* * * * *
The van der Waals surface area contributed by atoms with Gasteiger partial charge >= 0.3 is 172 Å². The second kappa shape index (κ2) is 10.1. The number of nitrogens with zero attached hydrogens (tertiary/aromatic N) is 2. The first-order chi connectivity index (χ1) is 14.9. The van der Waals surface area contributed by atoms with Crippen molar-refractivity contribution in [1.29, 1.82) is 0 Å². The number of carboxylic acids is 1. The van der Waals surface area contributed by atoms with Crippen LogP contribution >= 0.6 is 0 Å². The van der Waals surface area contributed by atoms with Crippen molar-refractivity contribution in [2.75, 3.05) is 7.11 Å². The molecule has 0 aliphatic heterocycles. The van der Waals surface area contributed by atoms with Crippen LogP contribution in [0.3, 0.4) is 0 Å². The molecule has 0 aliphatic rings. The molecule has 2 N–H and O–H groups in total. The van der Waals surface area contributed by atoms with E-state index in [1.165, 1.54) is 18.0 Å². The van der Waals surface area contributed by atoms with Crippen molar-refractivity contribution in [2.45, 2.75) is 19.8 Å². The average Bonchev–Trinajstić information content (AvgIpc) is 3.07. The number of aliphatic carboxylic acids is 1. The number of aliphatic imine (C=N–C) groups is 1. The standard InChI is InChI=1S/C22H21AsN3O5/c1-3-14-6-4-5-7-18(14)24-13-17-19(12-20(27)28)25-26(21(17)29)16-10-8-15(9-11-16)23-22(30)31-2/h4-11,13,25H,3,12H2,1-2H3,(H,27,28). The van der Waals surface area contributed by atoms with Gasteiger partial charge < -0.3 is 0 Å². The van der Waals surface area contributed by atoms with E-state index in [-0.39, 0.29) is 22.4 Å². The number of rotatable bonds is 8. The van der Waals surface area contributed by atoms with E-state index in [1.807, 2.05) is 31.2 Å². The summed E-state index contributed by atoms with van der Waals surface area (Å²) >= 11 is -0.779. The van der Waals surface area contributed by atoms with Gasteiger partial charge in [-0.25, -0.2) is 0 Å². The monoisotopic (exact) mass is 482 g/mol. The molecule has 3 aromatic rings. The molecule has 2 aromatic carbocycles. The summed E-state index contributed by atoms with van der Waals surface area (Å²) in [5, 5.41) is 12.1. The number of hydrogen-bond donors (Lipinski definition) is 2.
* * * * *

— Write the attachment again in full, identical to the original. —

The van der Waals surface area contributed by atoms with Gasteiger partial charge >= 0.3 is 172 Å². The second kappa shape index (κ2) is 10.1. The number of nitrogens with zero attached hydrogens (tertiary/aromatic N) is 2. The first-order chi connectivity index (χ1) is 14.9. The van der Waals surface area contributed by atoms with Crippen molar-refractivity contribution in [1.29, 1.82) is 0 Å². The number of carboxylic acids is 1. The van der Waals surface area contributed by atoms with Crippen LogP contribution >= 0.6 is 0 Å². The van der Waals surface area contributed by atoms with Crippen molar-refractivity contribution in [2.75, 3.05) is 7.11 Å². The molecule has 0 aliphatic heterocycles. The van der Waals surface area contributed by atoms with Crippen LogP contribution in [0.3, 0.4) is 0 Å². The molecule has 0 aliphatic rings. The molecule has 2 N–H and O–H groups in total. The van der Waals surface area contributed by atoms with E-state index in [1.165, 1.54) is 18.0 Å². The van der Waals surface area contributed by atoms with Crippen molar-refractivity contribution in [2.45, 2.75) is 19.8 Å². The average Bonchev–Trinajstić information content (AvgIpc) is 3.07. The number of aliphatic carboxylic acids is 1. The number of aliphatic imine (C=N–C) groups is 1. The standard InChI is InChI=1S/C22H21AsN3O5/c1-3-14-6-4-5-7-18(14)24-13-17-19(12-20(27)28)25-26(21(17)29)16-10-8-15(9-11-16)23-22(30)31-2/h4-11,13,25H,3,12H2,1-2H3,(H,27,28). The van der Waals surface area contributed by atoms with Gasteiger partial charge < -0.3 is 0 Å². The van der Waals surface area contributed by atoms with E-state index in [-0.39, 0.29) is 22.4 Å². The number of rotatable bonds is 8. The van der Waals surface area contributed by atoms with E-state index in [1.807, 2.05) is 31.2 Å². The summed E-state index contributed by atoms with van der Waals surface area (Å²) >= 11 is -0.779. The van der Waals surface area contributed by atoms with Gasteiger partial charge in [-0.25, -0.2) is 0 Å². The monoisotopic (exact) mass is 482 g/mol. The molecule has 3 aromatic rings. The molecule has 2 aromatic carbocycles. The summed E-state index contributed by atoms with van der Waals surface area (Å²) in [5, 5.41) is 12.1. The number of hydrogen-bond donors (Lipinski definition) is 2.